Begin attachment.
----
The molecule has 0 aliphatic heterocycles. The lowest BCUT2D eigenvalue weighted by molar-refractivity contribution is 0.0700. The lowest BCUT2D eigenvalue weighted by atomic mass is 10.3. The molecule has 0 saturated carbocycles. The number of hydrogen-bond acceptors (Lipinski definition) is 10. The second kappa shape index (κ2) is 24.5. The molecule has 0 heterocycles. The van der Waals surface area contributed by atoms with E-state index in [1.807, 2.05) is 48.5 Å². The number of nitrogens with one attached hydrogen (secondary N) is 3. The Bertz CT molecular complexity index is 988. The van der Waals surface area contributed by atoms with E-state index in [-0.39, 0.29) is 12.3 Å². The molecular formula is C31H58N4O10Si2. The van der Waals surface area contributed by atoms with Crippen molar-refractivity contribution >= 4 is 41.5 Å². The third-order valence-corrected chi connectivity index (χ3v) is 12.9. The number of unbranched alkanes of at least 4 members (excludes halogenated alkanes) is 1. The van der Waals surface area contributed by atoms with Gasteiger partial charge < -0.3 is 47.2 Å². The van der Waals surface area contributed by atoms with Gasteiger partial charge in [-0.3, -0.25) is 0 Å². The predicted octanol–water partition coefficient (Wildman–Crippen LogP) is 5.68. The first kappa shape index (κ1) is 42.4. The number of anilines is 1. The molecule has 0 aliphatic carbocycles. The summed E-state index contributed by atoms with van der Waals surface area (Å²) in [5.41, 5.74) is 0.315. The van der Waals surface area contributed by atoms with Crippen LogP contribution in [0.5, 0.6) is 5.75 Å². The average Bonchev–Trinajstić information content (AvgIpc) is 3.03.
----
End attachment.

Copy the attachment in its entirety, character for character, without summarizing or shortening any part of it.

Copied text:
The molecule has 0 aliphatic heterocycles. The lowest BCUT2D eigenvalue weighted by molar-refractivity contribution is 0.0700. The lowest BCUT2D eigenvalue weighted by atomic mass is 10.3. The molecule has 0 saturated carbocycles. The number of hydrogen-bond acceptors (Lipinski definition) is 10. The second kappa shape index (κ2) is 24.5. The molecule has 0 heterocycles. The van der Waals surface area contributed by atoms with E-state index in [1.807, 2.05) is 48.5 Å². The number of nitrogens with one attached hydrogen (secondary N) is 3. The Bertz CT molecular complexity index is 988. The van der Waals surface area contributed by atoms with E-state index in [-0.39, 0.29) is 12.3 Å². The molecular formula is C31H58N4O10Si2. The van der Waals surface area contributed by atoms with Crippen molar-refractivity contribution >= 4 is 41.5 Å². The third-order valence-corrected chi connectivity index (χ3v) is 12.9. The number of unbranched alkanes of at least 4 members (excludes halogenated alkanes) is 1. The van der Waals surface area contributed by atoms with Gasteiger partial charge < -0.3 is 47.2 Å². The van der Waals surface area contributed by atoms with Gasteiger partial charge in [-0.3, -0.25) is 0 Å². The predicted octanol–water partition coefficient (Wildman–Crippen LogP) is 5.68. The first kappa shape index (κ1) is 42.4. The number of anilines is 1. The molecule has 0 aliphatic carbocycles. The summed E-state index contributed by atoms with van der Waals surface area (Å²) in [5.41, 5.74) is 0.315. The van der Waals surface area contributed by atoms with Crippen LogP contribution in [0.5, 0.6) is 5.75 Å². The average Bonchev–Trinajstić information content (AvgIpc) is 3.03.